The NAACP’s call for a boycott of East Allen County Schools does nothing for the students it purports to help. If black community leaders are serious about eliminating the achievement gap there, they need to do more than push parents to choose other schools – including schools with unproven records, schools with records worse than East Allen’s and even schools seeking to re-establish the segregation the late Supreme Court justice abhorred.
Working from outside the district has not worked. African-American students need more strong advocates within the system, beginning with the school board.
The protest staged outside Tuesday’s board meeting supposedly was a response to ISTEP+ scores that showed discouraging performance by black students in the East Allen district. Just a third of the black students districtwide passed the reading and math portions of the standardized test, compared with more than 65 percent of students overall.
But the wide performance gap at East Allen isn’t new. For many years, this page has been critical of the wide gap between schools in the former Paul Harding High School attendance area and the Leo schools area. At first glance the latest results would suggest more of the same. But a districtwide redesign that brought improved racial balance to the schools and addressed instruction hasn’t had a chance to show results. Superintendent Karyle Green is right when she notes that the ISTEP+ scores are a single snapshot. Passing-rate comparisons are informative but incomplete because they compare different groups of students in different years.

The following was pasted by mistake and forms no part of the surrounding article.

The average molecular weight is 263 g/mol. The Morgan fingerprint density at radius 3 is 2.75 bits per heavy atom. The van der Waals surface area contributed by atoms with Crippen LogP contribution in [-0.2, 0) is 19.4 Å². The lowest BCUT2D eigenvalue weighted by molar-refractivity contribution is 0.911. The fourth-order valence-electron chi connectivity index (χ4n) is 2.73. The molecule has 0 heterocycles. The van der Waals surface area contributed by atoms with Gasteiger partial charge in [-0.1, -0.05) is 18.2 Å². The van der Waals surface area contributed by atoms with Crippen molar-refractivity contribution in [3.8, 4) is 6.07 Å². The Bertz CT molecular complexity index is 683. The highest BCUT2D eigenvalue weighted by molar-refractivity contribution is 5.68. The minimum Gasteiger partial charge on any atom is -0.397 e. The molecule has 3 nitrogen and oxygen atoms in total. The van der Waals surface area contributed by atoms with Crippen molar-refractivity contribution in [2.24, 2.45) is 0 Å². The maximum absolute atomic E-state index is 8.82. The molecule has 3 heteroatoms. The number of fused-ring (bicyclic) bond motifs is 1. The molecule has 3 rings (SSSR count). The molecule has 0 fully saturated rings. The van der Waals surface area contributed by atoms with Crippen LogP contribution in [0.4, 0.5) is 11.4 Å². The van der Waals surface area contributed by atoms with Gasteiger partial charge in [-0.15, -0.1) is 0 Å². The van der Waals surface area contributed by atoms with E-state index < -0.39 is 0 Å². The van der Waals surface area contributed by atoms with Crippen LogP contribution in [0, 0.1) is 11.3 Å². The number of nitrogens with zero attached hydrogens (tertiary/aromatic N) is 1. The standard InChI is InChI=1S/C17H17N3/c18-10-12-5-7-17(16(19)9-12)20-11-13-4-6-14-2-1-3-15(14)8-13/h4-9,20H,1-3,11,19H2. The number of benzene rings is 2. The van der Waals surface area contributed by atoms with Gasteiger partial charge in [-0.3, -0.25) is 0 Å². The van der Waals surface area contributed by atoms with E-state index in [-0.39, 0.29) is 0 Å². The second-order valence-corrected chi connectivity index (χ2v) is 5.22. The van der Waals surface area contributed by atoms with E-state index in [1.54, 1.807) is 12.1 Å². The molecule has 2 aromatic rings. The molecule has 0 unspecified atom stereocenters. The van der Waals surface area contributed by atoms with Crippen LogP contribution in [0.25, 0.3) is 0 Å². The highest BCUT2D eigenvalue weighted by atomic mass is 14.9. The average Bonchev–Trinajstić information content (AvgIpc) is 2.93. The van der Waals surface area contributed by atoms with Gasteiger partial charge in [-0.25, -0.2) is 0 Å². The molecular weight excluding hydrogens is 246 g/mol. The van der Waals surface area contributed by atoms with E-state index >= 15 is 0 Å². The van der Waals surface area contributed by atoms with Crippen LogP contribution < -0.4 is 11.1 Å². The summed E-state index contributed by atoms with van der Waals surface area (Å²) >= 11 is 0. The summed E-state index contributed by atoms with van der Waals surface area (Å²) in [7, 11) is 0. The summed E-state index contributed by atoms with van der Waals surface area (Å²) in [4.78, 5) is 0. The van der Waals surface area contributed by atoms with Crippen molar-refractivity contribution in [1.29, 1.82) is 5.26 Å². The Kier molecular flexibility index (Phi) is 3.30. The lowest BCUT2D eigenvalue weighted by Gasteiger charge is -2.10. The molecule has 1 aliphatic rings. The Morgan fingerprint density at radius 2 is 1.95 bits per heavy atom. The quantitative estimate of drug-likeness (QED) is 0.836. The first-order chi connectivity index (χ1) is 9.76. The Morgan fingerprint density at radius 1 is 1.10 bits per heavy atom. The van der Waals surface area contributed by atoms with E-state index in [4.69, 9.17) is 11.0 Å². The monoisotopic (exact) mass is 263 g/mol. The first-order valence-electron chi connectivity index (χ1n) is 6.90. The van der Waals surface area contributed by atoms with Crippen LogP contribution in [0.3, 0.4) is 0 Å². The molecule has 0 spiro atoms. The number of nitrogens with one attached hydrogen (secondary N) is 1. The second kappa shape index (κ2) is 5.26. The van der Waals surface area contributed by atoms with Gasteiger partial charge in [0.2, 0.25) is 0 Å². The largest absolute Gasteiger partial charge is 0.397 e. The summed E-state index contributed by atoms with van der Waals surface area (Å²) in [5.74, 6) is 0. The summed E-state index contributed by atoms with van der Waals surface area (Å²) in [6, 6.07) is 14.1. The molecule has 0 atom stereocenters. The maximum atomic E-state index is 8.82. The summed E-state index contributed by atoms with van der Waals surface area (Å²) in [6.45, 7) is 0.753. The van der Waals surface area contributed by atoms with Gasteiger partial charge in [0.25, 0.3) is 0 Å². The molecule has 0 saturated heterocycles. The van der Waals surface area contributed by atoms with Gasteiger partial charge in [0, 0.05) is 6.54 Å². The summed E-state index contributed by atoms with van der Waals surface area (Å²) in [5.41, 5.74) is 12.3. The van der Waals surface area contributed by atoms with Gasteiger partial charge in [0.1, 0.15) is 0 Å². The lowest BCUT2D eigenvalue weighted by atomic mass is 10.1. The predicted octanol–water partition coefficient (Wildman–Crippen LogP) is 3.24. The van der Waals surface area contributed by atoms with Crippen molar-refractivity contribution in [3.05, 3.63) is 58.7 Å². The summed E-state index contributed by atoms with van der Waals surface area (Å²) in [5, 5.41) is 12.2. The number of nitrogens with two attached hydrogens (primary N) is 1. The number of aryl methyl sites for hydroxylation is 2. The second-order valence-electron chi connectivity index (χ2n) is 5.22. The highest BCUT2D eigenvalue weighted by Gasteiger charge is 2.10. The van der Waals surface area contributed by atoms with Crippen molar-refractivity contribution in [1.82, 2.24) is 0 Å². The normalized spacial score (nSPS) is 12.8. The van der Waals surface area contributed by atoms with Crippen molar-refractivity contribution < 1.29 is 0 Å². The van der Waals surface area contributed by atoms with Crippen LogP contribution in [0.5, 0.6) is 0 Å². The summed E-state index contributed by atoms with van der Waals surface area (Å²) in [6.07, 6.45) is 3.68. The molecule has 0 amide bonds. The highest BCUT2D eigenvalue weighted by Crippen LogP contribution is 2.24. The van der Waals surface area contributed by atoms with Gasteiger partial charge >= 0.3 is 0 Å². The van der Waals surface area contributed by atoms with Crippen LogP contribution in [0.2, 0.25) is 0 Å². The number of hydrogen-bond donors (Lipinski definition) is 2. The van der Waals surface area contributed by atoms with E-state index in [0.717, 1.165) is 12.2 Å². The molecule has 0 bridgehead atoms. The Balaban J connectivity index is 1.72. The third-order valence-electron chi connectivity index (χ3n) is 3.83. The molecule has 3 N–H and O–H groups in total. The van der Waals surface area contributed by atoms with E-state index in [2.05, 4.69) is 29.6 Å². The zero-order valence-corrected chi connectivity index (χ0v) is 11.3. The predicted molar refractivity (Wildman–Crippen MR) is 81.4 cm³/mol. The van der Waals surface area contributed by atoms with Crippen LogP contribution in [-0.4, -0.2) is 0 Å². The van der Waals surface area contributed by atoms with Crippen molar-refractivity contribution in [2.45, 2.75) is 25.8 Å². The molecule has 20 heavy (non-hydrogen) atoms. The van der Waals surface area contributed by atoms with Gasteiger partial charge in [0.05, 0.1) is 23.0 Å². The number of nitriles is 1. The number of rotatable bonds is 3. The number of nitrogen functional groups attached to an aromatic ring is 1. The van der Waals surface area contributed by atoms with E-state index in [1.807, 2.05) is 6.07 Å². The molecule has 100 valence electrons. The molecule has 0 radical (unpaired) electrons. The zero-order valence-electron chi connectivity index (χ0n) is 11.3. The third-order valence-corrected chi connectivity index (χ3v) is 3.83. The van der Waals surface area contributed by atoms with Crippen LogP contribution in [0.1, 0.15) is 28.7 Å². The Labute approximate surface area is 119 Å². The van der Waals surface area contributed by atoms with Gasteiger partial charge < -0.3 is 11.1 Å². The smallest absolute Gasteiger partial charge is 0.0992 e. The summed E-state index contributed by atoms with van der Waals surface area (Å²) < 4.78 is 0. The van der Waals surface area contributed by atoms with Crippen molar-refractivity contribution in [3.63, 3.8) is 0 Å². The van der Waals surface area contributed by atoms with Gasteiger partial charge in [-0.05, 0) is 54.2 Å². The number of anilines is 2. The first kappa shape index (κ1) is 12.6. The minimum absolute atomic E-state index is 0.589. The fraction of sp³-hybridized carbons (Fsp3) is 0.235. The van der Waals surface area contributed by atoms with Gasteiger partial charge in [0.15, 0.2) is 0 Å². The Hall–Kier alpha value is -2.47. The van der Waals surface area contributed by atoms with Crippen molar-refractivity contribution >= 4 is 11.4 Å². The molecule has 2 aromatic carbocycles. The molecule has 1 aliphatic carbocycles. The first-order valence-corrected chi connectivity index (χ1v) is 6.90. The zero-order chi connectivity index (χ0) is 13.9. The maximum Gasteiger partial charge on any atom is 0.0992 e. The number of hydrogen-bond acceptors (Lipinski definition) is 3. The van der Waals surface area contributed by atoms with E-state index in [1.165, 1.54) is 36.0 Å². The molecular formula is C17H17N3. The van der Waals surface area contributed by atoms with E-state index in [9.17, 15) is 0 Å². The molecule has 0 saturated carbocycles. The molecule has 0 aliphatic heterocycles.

The state hasn’t yet released student growth data – a better measure because it shows how individual students did from one year to the next. Green said she’s hopeful the results will be positive.
We anticipate growth, she said. It was the first year of benchmarking for Paul Harding (Jr. High School). We are just looking at plain, raw scores. All of the (other) indicators showed us we were making progress.
Green also is looking at what’s worked elsewhere, with plans to adopt a school-improvement program that helped the diverse Brazos- port, Texas, schools close its achievement gap. The 8-Step Process has shown success in Indiana districts, including Marion Community Schools and Warren Township schools in Marion County.
The approach is far more promising than alternatives offered by the protesters. If systemic change is what they believe is needed, they would serve East Allen students better to support changes from within. The Paul Harding attendance area hasn’t had effective representation from its school board member, the Rev. Stephen Terry, whose loyalties clearly are torn between the district and his employer, the Timothy L. Johnson Academy charter school. Yet Terry hasn’t had a serious challenger since he joined the board in 2001.
If they really wanted to help, I’ve got tons of stuff they could do, Green said of those calling for a boycott. They could come once a week and help a student with reading. They could tutor after school or walk the halls to make sure students are behaving. I’ve got lots of things they can do to help.
Advocating for instructional methods that target African-American students and supporting teachers and administrators would go a long way toward improving achievement.
There’s a strikingly similar model of East Allen in Eden Prairie, Minn., where a determined superintendent and school board reduced gaps between black and white students by as much as 50 percent by integrating schools, addressing cultural differences and transforming instruction. Just as the district began realizing success, however, candidates opposed to redistricting won control of the board and pushed the superintendent out, but they are sticking with the desegregation plan.
Historically, East Allen has made the same mistake of sabotaging progress to maintain the status quo. With determined advocates for the Paul Harding area, pressure to do the right thing by all students could keep the board on track. Boycotting EACS is contrary to that aim.